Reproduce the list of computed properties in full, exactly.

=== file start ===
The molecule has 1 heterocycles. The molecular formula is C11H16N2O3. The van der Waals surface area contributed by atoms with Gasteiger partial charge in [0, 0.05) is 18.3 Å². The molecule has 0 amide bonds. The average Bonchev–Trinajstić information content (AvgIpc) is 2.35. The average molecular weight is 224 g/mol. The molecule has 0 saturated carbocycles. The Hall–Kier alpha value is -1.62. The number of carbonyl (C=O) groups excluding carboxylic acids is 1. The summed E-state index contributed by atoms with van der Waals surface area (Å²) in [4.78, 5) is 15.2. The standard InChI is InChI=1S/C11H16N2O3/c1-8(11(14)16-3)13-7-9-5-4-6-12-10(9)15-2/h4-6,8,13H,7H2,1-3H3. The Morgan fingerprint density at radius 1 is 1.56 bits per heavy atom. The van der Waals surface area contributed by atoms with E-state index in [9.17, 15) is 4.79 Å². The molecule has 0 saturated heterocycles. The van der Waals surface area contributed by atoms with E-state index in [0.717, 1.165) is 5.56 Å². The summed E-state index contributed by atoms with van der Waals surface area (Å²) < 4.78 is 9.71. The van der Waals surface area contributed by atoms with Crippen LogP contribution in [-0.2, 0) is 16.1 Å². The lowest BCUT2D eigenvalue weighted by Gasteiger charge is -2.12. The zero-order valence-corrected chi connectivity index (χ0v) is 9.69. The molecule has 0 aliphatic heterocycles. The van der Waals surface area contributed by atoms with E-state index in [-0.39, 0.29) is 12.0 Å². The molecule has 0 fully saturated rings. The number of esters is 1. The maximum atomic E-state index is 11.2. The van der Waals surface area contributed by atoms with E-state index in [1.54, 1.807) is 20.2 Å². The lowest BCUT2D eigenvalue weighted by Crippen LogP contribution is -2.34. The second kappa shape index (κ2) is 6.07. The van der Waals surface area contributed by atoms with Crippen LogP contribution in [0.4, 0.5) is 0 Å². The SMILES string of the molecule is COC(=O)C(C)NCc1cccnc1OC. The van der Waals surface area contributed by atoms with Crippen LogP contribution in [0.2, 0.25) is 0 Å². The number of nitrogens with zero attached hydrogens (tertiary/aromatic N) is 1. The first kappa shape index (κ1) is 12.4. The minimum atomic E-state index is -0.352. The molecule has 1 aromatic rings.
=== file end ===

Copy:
The molecule has 1 heterocycles. The molecular formula is C11H16N2O3. The van der Waals surface area contributed by atoms with Gasteiger partial charge in [0, 0.05) is 18.3 Å². The molecule has 0 amide bonds. The average Bonchev–Trinajstić information content (AvgIpc) is 2.35. The average molecular weight is 224 g/mol. The molecule has 0 saturated carbocycles. The Hall–Kier alpha value is -1.62. The number of carbonyl (C=O) groups excluding carboxylic acids is 1. The summed E-state index contributed by atoms with van der Waals surface area (Å²) in [4.78, 5) is 15.2. The standard InChI is InChI=1S/C11H16N2O3/c1-8(11(14)16-3)13-7-9-5-4-6-12-10(9)15-2/h4-6,8,13H,7H2,1-3H3. The Morgan fingerprint density at radius 1 is 1.56 bits per heavy atom. The van der Waals surface area contributed by atoms with E-state index in [9.17, 15) is 4.79 Å². The molecule has 0 saturated heterocycles. The van der Waals surface area contributed by atoms with E-state index in [0.717, 1.165) is 5.56 Å². The summed E-state index contributed by atoms with van der Waals surface area (Å²) < 4.78 is 9.71. The van der Waals surface area contributed by atoms with Crippen LogP contribution in [-0.2, 0) is 16.1 Å². The lowest BCUT2D eigenvalue weighted by Gasteiger charge is -2.12. The zero-order valence-corrected chi connectivity index (χ0v) is 9.69. The molecule has 0 aliphatic heterocycles. The van der Waals surface area contributed by atoms with E-state index in [-0.39, 0.29) is 12.0 Å². The molecule has 0 fully saturated rings. The number of esters is 1. The maximum atomic E-state index is 11.2. The van der Waals surface area contributed by atoms with E-state index in [1.54, 1.807) is 20.2 Å². The lowest BCUT2D eigenvalue weighted by Crippen LogP contribution is -2.34. The second kappa shape index (κ2) is 6.07. The van der Waals surface area contributed by atoms with Crippen LogP contribution in [0.4, 0.5) is 0 Å². The SMILES string of the molecule is COC(=O)C(C)NCc1cccnc1OC. The van der Waals surface area contributed by atoms with Crippen LogP contribution in [0.2, 0.25) is 0 Å². The number of nitrogens with zero attached hydrogens (tertiary/aromatic N) is 1. The first kappa shape index (κ1) is 12.4. The minimum atomic E-state index is -0.352. The molecule has 1 aromatic rings.